The Journey of Joseph: Jacob Blesses Judah. Part One.

“Judah, your brothers shall praise you; your hand shall be on the neck of your enemies; your father’s sons shall bow down before you. Judah is a lion’s cub; from the prey, my son, you have gone up. He stooped down; he crouched as a lion and as a lioness; who dares rouse him? 10 The scepter shall not depart from Judah, nor the ruler’s staff from between his feet, until tribute comes to him; and to him shall be the obedience of the peoples. 11 Binding his foal to the vine and his donkey’s colt to the choice vine, he has washed his garments in wine and his vesture in the blood of grapes. 12 His eyes are darker than wine, and his teeth whiter than milk.” (Genesis 49:8–12 (ESV)

Immediately following Jacob’s oracle toward Reuben, Simeon and Levi, the patriarch then turned his attention to his fourth eldest son: Judah. Jacob had much to say to Judah. Therefore, it will take us several days to unpack today’s text.

To begin with, Jacob told Judah that his brothers would praise him. This would be an ongoing public expression of thanksgiving. A wordplay was used here because the name Judah means “praise” (Gen. 29:35).

Judah’s brothers, including their descendants, would not only worship him, but he would also have victory over the enemies of Israel. This coincides with Jacob’s expression “your hand shall be on the neck of your enemies.” What does this mean?

One commentator explains, “The expression “your hand on the neck of your enemies” was a token of superiority and triumph. Job makes use of a similar metaphor when he represents God as taking him by the neck and shaking him: “He seized me by the neck and crushed me” (Job 16:12). David wrote, “Thou hast also given me the necks of mine enemies, that I might destroy them that hate me” (2 Samuel 22:41, KJV). The implication of the expression is much like the later action of victorious soldiers putting their feet on the necks of their enemies: “When they had brought these kings to Joshua, he summoned all the men of Israel and said to the army commanders who had come with him, ‘Come here and put your feet on the necks of these kings.’ So they came forward and placed their feet on their necks” (Joshua 10:24).”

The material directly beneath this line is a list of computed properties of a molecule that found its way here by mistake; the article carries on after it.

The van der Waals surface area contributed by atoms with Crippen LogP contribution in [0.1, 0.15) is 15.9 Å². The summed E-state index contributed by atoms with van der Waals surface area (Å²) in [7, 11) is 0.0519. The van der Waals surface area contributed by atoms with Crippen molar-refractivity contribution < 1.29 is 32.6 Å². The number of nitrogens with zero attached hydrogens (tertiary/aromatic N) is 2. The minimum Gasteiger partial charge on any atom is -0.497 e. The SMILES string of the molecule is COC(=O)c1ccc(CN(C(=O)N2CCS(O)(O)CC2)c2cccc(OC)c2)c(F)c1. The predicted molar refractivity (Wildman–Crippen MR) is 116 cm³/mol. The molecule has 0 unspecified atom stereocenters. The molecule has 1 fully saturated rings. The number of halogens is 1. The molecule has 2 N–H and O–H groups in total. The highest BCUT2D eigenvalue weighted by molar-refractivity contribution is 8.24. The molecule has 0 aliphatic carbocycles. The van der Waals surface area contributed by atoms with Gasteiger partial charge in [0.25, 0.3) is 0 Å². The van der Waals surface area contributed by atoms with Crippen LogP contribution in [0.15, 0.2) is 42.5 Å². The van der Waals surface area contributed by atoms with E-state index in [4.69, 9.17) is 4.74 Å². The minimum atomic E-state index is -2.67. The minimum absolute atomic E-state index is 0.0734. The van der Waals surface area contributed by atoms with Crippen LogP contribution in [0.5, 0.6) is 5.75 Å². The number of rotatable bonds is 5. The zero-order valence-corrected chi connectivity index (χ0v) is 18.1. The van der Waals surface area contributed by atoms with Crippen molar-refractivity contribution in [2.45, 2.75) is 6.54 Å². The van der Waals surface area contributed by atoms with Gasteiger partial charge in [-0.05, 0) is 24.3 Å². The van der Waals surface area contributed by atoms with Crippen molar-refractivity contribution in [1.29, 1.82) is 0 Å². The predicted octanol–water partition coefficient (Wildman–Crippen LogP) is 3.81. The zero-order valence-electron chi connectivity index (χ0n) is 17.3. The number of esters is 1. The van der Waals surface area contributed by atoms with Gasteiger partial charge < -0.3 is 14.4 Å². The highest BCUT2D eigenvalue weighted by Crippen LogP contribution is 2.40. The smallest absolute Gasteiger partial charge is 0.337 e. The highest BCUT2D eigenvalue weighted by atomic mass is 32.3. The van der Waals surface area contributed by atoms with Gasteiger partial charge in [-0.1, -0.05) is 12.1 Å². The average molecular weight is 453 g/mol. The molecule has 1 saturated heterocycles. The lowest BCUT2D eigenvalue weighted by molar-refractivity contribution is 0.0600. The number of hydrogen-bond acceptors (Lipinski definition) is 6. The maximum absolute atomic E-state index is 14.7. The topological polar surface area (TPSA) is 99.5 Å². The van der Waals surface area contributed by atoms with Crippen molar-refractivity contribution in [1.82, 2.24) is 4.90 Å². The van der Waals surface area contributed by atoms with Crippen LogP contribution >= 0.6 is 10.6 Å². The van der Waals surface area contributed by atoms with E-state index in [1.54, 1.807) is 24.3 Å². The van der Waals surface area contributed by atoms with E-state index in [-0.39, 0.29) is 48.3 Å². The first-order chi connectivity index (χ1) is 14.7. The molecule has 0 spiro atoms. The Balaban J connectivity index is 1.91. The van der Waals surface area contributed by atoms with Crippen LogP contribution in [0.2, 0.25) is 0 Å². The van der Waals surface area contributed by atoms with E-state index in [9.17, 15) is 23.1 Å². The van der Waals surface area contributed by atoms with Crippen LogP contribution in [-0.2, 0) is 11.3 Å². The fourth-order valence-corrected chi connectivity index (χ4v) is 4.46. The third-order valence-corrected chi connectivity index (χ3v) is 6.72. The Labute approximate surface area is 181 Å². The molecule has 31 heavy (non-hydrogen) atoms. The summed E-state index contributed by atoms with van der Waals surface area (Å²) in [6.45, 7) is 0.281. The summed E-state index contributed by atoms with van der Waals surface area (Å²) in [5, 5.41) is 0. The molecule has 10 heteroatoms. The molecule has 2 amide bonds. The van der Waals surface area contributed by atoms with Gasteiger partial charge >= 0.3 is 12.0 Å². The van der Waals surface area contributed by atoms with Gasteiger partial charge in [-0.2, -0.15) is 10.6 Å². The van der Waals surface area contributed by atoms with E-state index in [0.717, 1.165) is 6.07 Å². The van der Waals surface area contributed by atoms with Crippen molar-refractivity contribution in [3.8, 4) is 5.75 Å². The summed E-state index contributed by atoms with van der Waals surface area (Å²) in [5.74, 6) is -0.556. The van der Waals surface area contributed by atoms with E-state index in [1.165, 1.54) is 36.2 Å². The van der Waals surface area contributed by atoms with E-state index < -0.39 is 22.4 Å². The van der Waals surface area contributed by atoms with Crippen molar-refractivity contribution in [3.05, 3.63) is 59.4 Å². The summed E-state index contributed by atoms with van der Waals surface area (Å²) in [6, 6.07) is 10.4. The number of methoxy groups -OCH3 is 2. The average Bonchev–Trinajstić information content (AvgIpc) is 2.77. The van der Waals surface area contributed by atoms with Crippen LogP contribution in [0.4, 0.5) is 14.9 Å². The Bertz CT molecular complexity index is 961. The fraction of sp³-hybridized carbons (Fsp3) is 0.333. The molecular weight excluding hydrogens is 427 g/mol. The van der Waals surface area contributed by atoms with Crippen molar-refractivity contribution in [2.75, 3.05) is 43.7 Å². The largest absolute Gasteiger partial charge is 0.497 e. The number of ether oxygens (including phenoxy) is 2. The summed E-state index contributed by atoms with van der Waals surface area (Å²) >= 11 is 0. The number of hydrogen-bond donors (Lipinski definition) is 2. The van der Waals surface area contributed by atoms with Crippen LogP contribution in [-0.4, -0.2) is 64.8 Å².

The Tribe of Judah would be superior to the rest of the tribes; not only more numerous and illustrious, but having a dominion over them. Judah was the lawgiver (Ps. 60:7). That tribe led the caravan through the wilderness, and in the conquest of Canaan (Judges 1:2).

Dr. R .C. Sproul writes, “Recall that Judah sinned grievously when he led the sale of Joseph into Egyptian slavery (Gen. 37:12–28). Later on, he wickedly failed to provide a husband and thus an heir and provider to his daughter-in-law, Tamar (Gen.38:1–23; Deut. 25:5–10). Were this the end of his story, Judah would have lost the greatest portion of Jacob’s favor as well. However, Judah showed himself sensitive to the Spirit when he confessed his evil deeds concerning Tamar (Gen. 38:24–26). Judah’s repentance bore its fullest fruit later on when he offered to sacrifice himself and take Benjamin’s place as Joseph’s slave (Gen. 44). Judah inherits the firstborn’s rights because of his selflessness. Jacob declares in today’s passage that Judah’s brothers will praise Him and that he will have his hand “on the neck” of his enemies (49:8). In other words, Judah will triumph over his foes. Jacob’s other sons will also bow to Judah, according to the same verse.”  

Jacob’s prophecy would ultimately be fulfilled in the person and work of Jesus Christ. Judah sought exaltation but was humbled. When Judah humbled himself, God exalted him. True humility, evidence by Christ (Phil. 2:5-11), results in exaltation.

Have a blessed day in the Lord.

Soli deo Gloria!  

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